With all the “gotcha” hypotheticals tossed by the media into the paths of some presidential candidates, I thought it might be a good idea to look at facts instead of imagined scenarios.
The topic, of course, is the saga of Iraq — should there have been war, should President Barack Obama have abandoned it, and what should we do now?
The answers can be found in the records of the actions of Congress. We’ll take a look at those in a minute or two.
It may be interesting to speculate about these things and to revise history for political purposes, but doing so is an injustice to truth and lives lost to keep us safe. We need to remind ourselves of what took place instead of the fiction promoted by partisans.
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The Washington Post’s Bob Woodward spent 18 months doing just that. Famous for his role in bringing down Richard Nixon, Woodward’s investigation into what has become popular fiction should finally settle questions about the beginning of our war in Iraq.
It probably won’t. Liberal Democrats won’t let go of the fiction no matter what, because the White House is at stake.
Last week Woodward put to rest the mantra of President Bush lying the country into war — “…there was no lie in this that I could find.”
The famous journalist also pointed out that Bush told then-CIA Director George Tenet to “not let anyone stretch the case of WMD” and that Bush was the one skeptical of WMD being the sole purpose of military action in Iraq.
Woodward’s conclusions are entirely backed up by those stubborn facts to be found in the documents supporting our country’s decisions to keep us and the rest of the world secure from terrorism.
Let’s be reminded of what our Congress, with the full support of leading Democrats, said in its resolution authorizing the use of our country’s awesome forces to deal with the mass murderer in control of Iraq.
First, “the current Iraqi regime has demonstrated its continuing hostility toward, and willingness to attack the United States ...”
Next, “Iraq continues to aid and harbor other international terrorist organizations that threaten the lives and safety of United States citizens.”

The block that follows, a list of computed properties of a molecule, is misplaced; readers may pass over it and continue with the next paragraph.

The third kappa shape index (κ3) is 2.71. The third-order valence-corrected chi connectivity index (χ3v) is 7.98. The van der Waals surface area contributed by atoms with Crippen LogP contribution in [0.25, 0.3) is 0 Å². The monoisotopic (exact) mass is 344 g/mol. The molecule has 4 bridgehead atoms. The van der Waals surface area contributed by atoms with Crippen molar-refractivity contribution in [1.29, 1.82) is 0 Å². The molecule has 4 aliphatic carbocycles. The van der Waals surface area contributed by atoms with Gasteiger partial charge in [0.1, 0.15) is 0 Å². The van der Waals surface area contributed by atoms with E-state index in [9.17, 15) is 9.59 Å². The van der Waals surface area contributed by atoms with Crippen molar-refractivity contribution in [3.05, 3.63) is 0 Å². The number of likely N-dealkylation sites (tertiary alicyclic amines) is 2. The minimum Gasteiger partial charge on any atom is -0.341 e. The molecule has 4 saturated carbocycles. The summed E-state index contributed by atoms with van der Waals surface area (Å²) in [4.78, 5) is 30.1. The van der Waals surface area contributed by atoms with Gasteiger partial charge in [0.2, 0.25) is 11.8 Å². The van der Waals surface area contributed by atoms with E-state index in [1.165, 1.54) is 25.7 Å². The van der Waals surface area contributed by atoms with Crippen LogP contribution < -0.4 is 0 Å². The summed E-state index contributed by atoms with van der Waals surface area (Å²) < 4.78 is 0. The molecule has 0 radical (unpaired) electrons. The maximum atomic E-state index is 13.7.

Next, “Congress has taken steps to pursue vigorously the war on terrorism … to take the necessary actions against international terrorists and terrorist organizations, including those nations, organizations, or persons who planned, authorized, committed, or aided the terrorist attacks that occurred on September 11, 2001, or harbored such persons or organizations.”
The media’s attempt to discredit presidential candidates who say they wouldn’t have supported such a resolution will serve to identify those unsuited for the role of commander in chief.
As he promised he would do, President Obama removed our troops from Iraq and now finds himself at an impasse of monumental proportions, with a revived terrorist organization occupying Iraq and threatening the rest of the world.
A new authorization from Congress to use our military power was given to him in February. It acknowledges the Islamic State as a grave threat to the national security interests of the United States.
We went to war in 2003 to win the peace and keep us safe. That outcome was achieved and now, as a result of abandoning the gains made at great cost, we are again at risk.
A really better question for the candidates who want to take Obama’s place is to ask, “Would you have withdrawn all our military from Iraq and exposed us to the new terrorist threat we now face, and are you now prepared to take all actions necessary to destroy our enemies before they can carry out their vow to destroy us?”
Richard Greene is a former Arlington mayor and served as an appointee of President George W. Bush as regional administrator for the Environmental Protection Agency. firstname.lastname@example.org